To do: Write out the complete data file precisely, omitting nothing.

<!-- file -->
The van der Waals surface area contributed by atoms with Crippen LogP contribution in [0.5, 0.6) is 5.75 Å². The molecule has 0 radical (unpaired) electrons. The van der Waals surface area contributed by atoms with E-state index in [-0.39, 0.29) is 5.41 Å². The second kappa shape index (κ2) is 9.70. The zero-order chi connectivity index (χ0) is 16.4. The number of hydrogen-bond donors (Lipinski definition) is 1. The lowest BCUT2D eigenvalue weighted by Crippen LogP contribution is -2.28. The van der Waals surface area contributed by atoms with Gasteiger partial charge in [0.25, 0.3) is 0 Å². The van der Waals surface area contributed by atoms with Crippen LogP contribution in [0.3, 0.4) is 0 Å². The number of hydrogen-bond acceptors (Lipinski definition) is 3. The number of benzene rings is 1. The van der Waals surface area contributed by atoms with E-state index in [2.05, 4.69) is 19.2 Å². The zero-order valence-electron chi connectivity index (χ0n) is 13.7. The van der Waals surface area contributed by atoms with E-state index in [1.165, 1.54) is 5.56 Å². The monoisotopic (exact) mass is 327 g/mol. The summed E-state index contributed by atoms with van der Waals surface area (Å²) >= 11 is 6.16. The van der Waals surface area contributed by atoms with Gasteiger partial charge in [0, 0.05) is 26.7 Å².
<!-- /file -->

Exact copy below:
The van der Waals surface area contributed by atoms with Crippen LogP contribution in [0.5, 0.6) is 5.75 Å². The molecule has 0 radical (unpaired) electrons. The van der Waals surface area contributed by atoms with E-state index in [-0.39, 0.29) is 5.41 Å². The second kappa shape index (κ2) is 9.70. The zero-order chi connectivity index (χ0) is 16.4. The number of hydrogen-bond donors (Lipinski definition) is 1. The lowest BCUT2D eigenvalue weighted by Crippen LogP contribution is -2.28. The van der Waals surface area contributed by atoms with Gasteiger partial charge in [0.25, 0.3) is 0 Å². The van der Waals surface area contributed by atoms with Crippen LogP contribution in [0.3, 0.4) is 0 Å². The number of hydrogen-bond acceptors (Lipinski definition) is 3. The number of benzene rings is 1. The van der Waals surface area contributed by atoms with E-state index in [2.05, 4.69) is 19.2 Å². The zero-order valence-electron chi connectivity index (χ0n) is 13.7. The van der Waals surface area contributed by atoms with E-state index in [1.165, 1.54) is 5.56 Å². The monoisotopic (exact) mass is 327 g/mol. The summed E-state index contributed by atoms with van der Waals surface area (Å²) >= 11 is 6.16. The van der Waals surface area contributed by atoms with Gasteiger partial charge in [0, 0.05) is 26.7 Å².